Install

Get the latest updates as we post them — right on your browser

. Last Updated: 07/27/2016

Rewriting History

To Our Readers

Has something you've read here startled you? Are you angry, excited, puzzled or pleased? Do you have ideas to improve our coverage?
Then please write to us.
All we ask is that you include your full name, the name of the city from which you are writing and a contact telephone number in case we need to get in touch.
We look forward to hearing from you.

Email the Opinion Page Editor

Anders Aslund, in his article "How Russia Was Won," has written another remarkable piece, trying to explain that the recent "success" of Russia is due to its following more faithfully the advice of the International Monetary Fund and the U.S. Treasury Department -- just as the poor performance prior to that was due to its failure to follow that advice sufficiently faithfully. He argues that the growth of the country since the 1998 financial crisis bears testimony to the fact that he and the IMF are correct, and that the interpretation provided in my recent book "Globalization and Its Discontents" is wrong.

Russia's performance since the crisis has been impressive -- but the country's GDP is still almost 30 percent below where it was at the beginning of the decade. At 4 percent growth per annum, it will take Russia another decade to get back to where it was before the beginning of transition. Remember, the move from communism to a market economy was supposed to increase economic prosperity. A two-decade transition depression/recession, during which poverty and inequality increased enormously, while a few have become very wealthy, can hardly be called a victory. And the longer run prospects are far less rosy than Aslund would suggest: With investment a mere 10 percent of what it was in 1990, even if that investment is better allocated, how can growth be sustained?

Russia did finally achieve a modicum of success when it broke away from the IMF program that Aslund supports so strongly. The IMF did not want Russia to devalue, and provided billions of dollars to help it avoid devaluation. The high exchange rate and high interest rates that were necessary to sustain it in the absence of capital controls had strangled the economy. Before the devaluation, I recall conversations with the U.S. deputy treasury secretary -- the United States effectively dictated IMF Russia policies, so his views were important -- together with some top Russian academicians. These academicians, as well as many economists at the World Bank, thought that there was excess capacity, and that the IMF/U.S. Treasury policies were destroying the economy.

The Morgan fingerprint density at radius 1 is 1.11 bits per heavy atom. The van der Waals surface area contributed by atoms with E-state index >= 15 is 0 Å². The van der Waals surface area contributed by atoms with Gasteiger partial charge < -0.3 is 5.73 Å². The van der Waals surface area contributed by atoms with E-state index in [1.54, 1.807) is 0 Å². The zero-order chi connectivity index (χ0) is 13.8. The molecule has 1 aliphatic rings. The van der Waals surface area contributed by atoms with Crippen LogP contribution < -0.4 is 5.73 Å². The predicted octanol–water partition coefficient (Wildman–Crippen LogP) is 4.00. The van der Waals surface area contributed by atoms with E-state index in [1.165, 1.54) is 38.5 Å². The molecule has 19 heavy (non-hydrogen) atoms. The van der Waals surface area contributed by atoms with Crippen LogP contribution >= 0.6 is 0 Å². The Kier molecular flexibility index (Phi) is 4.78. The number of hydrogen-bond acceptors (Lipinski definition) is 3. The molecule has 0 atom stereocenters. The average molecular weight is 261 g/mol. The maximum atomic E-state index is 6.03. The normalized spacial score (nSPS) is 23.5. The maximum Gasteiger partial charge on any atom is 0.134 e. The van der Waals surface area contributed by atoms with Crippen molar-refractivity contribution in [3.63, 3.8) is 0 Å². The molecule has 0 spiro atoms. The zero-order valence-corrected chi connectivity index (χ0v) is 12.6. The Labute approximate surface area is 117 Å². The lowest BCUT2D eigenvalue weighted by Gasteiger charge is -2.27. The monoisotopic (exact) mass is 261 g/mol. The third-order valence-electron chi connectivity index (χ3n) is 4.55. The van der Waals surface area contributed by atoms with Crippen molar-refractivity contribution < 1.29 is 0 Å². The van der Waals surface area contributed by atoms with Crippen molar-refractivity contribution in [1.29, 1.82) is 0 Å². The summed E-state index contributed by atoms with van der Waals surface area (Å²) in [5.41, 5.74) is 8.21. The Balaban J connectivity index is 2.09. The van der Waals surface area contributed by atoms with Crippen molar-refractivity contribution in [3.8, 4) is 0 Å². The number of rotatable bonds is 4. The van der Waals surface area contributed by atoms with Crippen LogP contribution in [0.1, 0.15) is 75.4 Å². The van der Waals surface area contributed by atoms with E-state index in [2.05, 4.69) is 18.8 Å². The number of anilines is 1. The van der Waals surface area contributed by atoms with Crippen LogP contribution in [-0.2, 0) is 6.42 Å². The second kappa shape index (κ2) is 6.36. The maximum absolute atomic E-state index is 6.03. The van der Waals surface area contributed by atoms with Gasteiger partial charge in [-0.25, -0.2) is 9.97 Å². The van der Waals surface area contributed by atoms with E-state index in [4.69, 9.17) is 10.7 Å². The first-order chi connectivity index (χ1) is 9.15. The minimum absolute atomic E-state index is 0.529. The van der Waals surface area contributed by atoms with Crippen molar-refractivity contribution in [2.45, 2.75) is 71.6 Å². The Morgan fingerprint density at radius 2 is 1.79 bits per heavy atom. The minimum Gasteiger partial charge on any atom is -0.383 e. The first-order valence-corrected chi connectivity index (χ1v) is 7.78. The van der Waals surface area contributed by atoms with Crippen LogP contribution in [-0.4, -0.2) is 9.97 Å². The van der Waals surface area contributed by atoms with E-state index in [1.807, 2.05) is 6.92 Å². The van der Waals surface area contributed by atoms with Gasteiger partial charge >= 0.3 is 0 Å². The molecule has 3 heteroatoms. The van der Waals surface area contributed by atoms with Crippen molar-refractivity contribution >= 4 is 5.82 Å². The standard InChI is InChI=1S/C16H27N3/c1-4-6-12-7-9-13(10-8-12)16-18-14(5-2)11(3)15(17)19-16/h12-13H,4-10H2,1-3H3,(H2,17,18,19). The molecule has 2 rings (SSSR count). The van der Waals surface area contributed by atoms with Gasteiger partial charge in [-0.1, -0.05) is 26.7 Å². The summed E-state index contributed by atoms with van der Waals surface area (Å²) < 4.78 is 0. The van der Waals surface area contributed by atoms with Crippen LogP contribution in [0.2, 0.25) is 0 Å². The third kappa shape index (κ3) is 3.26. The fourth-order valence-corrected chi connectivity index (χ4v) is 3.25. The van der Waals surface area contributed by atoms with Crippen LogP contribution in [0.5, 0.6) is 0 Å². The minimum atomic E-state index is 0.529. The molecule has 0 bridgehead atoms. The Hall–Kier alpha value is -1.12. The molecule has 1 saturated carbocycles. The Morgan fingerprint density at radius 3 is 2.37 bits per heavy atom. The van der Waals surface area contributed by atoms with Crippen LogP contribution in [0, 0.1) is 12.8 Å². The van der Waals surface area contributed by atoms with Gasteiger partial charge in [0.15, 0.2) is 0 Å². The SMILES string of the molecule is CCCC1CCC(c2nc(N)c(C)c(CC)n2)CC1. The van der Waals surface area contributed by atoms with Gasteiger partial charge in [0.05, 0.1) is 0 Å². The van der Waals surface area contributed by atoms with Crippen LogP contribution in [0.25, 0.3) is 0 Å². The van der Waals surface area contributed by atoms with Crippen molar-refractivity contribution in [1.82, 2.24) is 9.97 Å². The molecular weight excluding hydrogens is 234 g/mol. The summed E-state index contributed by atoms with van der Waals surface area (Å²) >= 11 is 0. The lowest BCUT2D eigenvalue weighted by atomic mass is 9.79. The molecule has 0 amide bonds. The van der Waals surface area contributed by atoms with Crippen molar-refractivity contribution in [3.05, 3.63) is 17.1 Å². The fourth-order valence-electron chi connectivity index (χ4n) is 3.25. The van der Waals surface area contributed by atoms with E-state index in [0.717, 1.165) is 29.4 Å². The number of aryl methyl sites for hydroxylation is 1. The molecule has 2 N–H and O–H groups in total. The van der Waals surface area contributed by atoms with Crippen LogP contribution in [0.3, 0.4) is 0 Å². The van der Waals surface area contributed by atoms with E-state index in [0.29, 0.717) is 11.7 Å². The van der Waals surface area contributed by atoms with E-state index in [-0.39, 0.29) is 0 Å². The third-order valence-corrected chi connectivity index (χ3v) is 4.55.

The IMF and U.S. Treasury worried that any change would restart inflation, that there was little or no excess capacity. This was a remarkable confession: Evidently, they believed that their policies, in the space of just a few years, had destroyed more than 40 percent of the country's capacity, something that no war had ever done. They shunted aside micro-data from Russia which showed that there was in fact excess capacity, just as they ignored the World Bank's analysis of debt dynamics, which showed that the proposed huge new IMF loans -- even if not misused due to corruption -- would not succeed in restoring growth of the economy and would only leave the country more in debt. A few at the top of the IMF, and especially the U.S.-appointed first deputy managing director, actually seemed to convince themselves that the programs would work, although to their credit, many in the IMF, including its chief economist, seemed to recognize that this was simply another example of lending motivated more by politics than economics.

The results were as I, and the World Bank economists, had predicted: The 1998 bailout did not work, the devaluation did work. There was enormous excess supply; import substitution started to take place, even in the midst of the turmoil. Imports in the year after the crash were down nearly 50 percent relative to the year before the crash, and while some of this decrease reflected the decline in the overall economy, much of it was due to a switch from buying foreign food, clothes and other goods to Russian-made ones. Later, of course, higher world oil prices gave further impetus to the economy. Profits generated provided funds for expansion, even when the banking system (which had never done much of what banking systems are supposed to do -- i.e., provide finance for the creation of new enterprises and the expansion of old) was slow to recover. Capital controls were imposed, and instead of looking for the best opportunities for investment in New York, those with money looked for opportunities at home.